For most, track, not football will be their legacy. Henry Carr, who went to Arizona State on a football scholarship, ended up with two Olympic gold medals in 1964 and a brief, undistinguished career as a New York Giants defensive back.
Before he caught a pass at Texas, Johnny “Lam” Jones took home Olympic gold in 1976. Enthralled by his speed, the New York Jets picked Jones second in the draft and later wished they hadn’t.
Speed is a terrific weapon “if you know how to use it,” Steelers receiver Antwaan Randle-El said. “You’ve got some guys who can run like the wind, but they can’t come out of their routes, can’t track the ball when it’s in the air. Speed is great, if you can control it.”
Wallace apparently has learned to control it. TV types like to call him the fastest player in the NFL (Heyward-Bey apparently having lost relevance), and he has left more than a few cornerbacks in his vapor trail. But no longer is Wallace the “one-trick pony” Steelers coach Mike Tomlin half-jokingly called him for motivational purposes.
“All I say is, tell me to run other routes and tell me to do other things and just give me the ball,” Wallace said. “I’m always open. Look at my other routes — curl routes, slant routes, corner routes, digs, whatever. I’m always open.”
Almost defiantly, Wallace added, “I am not a track guy.”
On Sunday, Wallace turned a crisp, short slant pattern into a 52-yard touchdown catch, faking one defender and outrunning everyone else.
“I think his route-running has really improved,” Arians said. “And his understanding of the game, where he needs to be and his trust with the quarterback. Those things are developing at a really nice rate.”
During the Steelers’ loss to New Orleans two Sundays ago, NBC analyst Cris Collinsworth praised Wallace’s development as a receiver who not only is unafraid to catch the ball over the middle or in traffic, but also hangs on to it.
“If you’re playing for Pittsburgh and you’re not a tough guy, you stick out like a sore thumb,” said Collinsworth.
Speed can be overrated, Collinsworth said, recalling when he was a tall, sure-handed receiver of some note with the Cincinnati Bengals who wasn’t the swiftest guy in the world.
“Every year in training camp they would bring in three or four guys that ran a 4.3 (second 40), and I’d sit there and go, ‘They can’t play at all.’ It was insulting. They couldn’t catch, they couldn’t take a hit or run a crossing route. I’d think, ‘Thank God they keep bringing these guys in, because I keep making the team.'”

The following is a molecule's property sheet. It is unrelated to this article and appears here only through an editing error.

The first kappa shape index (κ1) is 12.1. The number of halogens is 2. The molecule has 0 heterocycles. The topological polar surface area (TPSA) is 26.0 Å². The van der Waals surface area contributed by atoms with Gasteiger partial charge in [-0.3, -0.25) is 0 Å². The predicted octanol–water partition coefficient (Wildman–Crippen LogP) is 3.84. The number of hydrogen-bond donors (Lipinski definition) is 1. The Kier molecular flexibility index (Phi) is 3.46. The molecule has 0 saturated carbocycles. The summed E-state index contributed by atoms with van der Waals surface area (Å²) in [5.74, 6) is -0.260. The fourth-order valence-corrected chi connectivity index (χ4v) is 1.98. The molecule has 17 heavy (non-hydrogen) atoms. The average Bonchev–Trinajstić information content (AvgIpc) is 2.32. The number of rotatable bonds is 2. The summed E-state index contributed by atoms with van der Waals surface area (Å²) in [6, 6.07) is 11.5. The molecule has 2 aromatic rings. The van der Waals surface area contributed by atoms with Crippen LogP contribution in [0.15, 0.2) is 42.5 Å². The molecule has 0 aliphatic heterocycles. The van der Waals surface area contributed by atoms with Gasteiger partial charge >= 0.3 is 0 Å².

Of the 10 wide receivers who recorded the fastest times in the 40-yard dash at the ’09 Combine, only Wallace, Chicago’s Johnny Knox, Minnesota’s Percy Harvin and Jacksonville’s Mike Thomas have made much of an impact.
Running backsâ¢ Cedric Peerman, Ian Johnson, Kory Sheets and Andre Brown had the top four clockings. In their NFL careers to date, they have a total of four carries for minus-1 yard.
Some critics say the 40 is a fake measure of what is known as “football speed.” The Hall of Fame is dotted with players like Jerry Rice and Emmitt Smith who slipped in the draft because of allegedly unimpressive times. The Arizona Cardinals picked Bryant Johnson with the 17th pick in the 2003 and Anquan Boldin at No. 54 because Johnson ran a sizzling 40 and Boldin was relatively slow. Now in Baltimore, Boldin is a premier NFL receiver, Johnson a spare part with Detroit.
“When you put a guy on a clock, it’s very different from putting him in a football uniform and dodging people and running,” Arians said.
The Steelers and their fans well know there are other attributes besides speed. Hines Ward, the franchise career-reception leader, will punch his ticket to the Hall of Fame with his sure hands, precise routes, crunching blocks and superior football intellect.
“He’s molasses slow,” laughed safety Ryan Clark. “He’s the slowest guy I’ve ever seen get that wide open. Early in his career he wasn’t like that. But now, he amazes me. I just feel like he should never catch a pass. But he catches tons of ’em. Because he knows how to play the game.”